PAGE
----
photo of anna wei

Anna Wei

Major

Aerospace Engineering

Technical Area

Space Flight

Hometown

Houston, TX

What made you decide to pursue an aerospace engineering degree? 

I hadn’t really thought about pursuing a degree in engineering until senior year of high school. When I was trying to figure out what major I wanted to pursue, I was really all over the place. I thought about psychology, business, astrophysics, and dance. Then I stumbled across aerospace engineering, and it felt like the stars had aligned and my perfect major had fallen into my lap. Aerospace is the intersection of so many of my interests; technically, it has physics and astronomy, which were two of my favorite classes in high school. In practice, there is no way for one person to do an aerospace project by themselves. So, aerospace also brought in the people and communication aspect that I really wanted.

What has been your biggest reward while pursuing your aerospace degree at UT?

Before I came to UT, the fact that I could design, build and fly my own rocket as a freshman completely blew my mind. Now, not only have I done that, but I’ve watched countless rocket flights, designed rockets to fly to 30,000 feet, tested a habitat that will be flying to the International Space Station and worked on Guidance, Navigation, and Control for a vehicle that will be going to the moon. Often, I am so focused on a small part of the project that the significance of what I’m doing doesn’t really hit me. But when I step back and look at the things that I’ve already been able to accomplish, I can’t really believe that I’ve played even the tiniest part in furthering human spaceflight. It is really rewarding that I am starting to see where I fit in humanity’s journey to explore space.

Who has been your most influential ASE or EM professor and why?

Dr. Mahalingam has definitely been my most influential ASE professor. I have taken his Low Speed Aerodynamics and Compressible Flow classes and will be taking Electromechanical Systems and Propulsion with him next semester. Not only is he a brilliant man and a great professor, but it is so easy to see how much he cares about his students. He will change the course schedule to spend more time on topics that the class finds harder to understand and add extra office hours if we need them. He even takes the class on field trips and indulges our requests for pictures of his cat!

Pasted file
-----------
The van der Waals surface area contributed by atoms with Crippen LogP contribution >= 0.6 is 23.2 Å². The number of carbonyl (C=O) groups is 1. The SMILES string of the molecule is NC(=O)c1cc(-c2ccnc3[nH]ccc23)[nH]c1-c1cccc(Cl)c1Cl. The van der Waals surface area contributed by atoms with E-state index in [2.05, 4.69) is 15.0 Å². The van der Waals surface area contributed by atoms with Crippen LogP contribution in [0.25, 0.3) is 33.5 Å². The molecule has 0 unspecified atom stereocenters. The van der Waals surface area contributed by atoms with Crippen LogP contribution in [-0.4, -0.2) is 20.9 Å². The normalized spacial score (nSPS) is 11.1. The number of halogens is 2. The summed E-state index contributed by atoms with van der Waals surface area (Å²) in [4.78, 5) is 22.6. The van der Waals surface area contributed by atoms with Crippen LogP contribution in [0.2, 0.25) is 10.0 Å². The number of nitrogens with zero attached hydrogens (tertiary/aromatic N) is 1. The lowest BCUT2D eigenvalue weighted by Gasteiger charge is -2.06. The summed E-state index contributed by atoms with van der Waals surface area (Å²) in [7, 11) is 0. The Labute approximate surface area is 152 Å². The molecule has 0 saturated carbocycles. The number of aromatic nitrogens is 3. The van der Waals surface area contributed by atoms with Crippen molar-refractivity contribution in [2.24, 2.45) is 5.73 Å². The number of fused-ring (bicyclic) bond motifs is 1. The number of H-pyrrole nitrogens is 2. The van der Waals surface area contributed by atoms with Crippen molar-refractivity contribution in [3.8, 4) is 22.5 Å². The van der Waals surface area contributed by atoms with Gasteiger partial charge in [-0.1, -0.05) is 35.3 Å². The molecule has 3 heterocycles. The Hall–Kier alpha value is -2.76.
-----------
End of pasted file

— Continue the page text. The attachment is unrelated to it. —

What has been your most influential ASE or EM course and why?

My most influential ASE course was Spacecraft Dynamics with Dr. Jones. Although the topics were challenging, I always walked out of class excited about what we were learning. Dr. Jones really pushes his students to gain complete understanding of the material and apply that understanding to solve difficult problems. There were many times when my study group felt like we were on the brink of delirium trying to solve one of our SpaceD problems, and I spent A LOT of time in office hours. But in the end, I came out of SpaceD as a much more capable engineer, with a lot more confidence in my abilities.

How has being involved in student groups and/or organizations made a difference in your education?

I have been in LRA since my first semester of freshman year, and it has made a world of difference for me. Academically, LRA really accelerated my aerospace/technical learning curve. As a freshman, I was applying propulsion, flight dynamics, and materials concepts that most students only learn as upperclassmen. At the end of my freshman year, I successfully launched a rocket that I had personally designed and built through the certification group. As a sophomore, I became the president of LRA. This position once again put me on an accelerated learning curve, this time in my soft skills. I quickly learned the full value of leadership, teamwork, and communication in addition to concrete skills, like managing a budget, project timelines, and corporate and academic relationships. All of these skills opened doors professionally for me; my experiences in LRA have led to internship offers, which have subsequently given me even more valuable lessons. Lastly, LRA has just added so much more enjoyment to my college experience. It gave me a strong community to be a part of; many of my closest friends now are people who I met as a freshman in LRA. We balance hard work and having fun, and I have so many good memories from LRA.

How do you plan to use your degree in the future?

I plan to be in the space industry, working on flight dynamics, test, or vehicle integration.

Where is your favorite place to study?

The ASE! Although it gets loud and I end up talking to friends passing through every 5 minutes, there are always people to work with and upperclassmen who are happy to help out if I get stuck on a problem. Also, snacks are readily available from the AIAA office, which allows me to really camp out there.

What are some things you really enjoy about living in Austin, TX?

There’s always lots to do! I like to run the hike and bike trail on Lady Bird Lake, volunteer at Austin Pets Alive, go to concerts and get dinner with my friends downtown.

List three things that most people don't know about you.
  • I almost dropped out of high school to pursue a career as a professional ballet dancer.

  • I won $200 from a poetry contest in middle school and spent it all on Bath & Body Works

  • I don't eat beef because it's bad for the environment!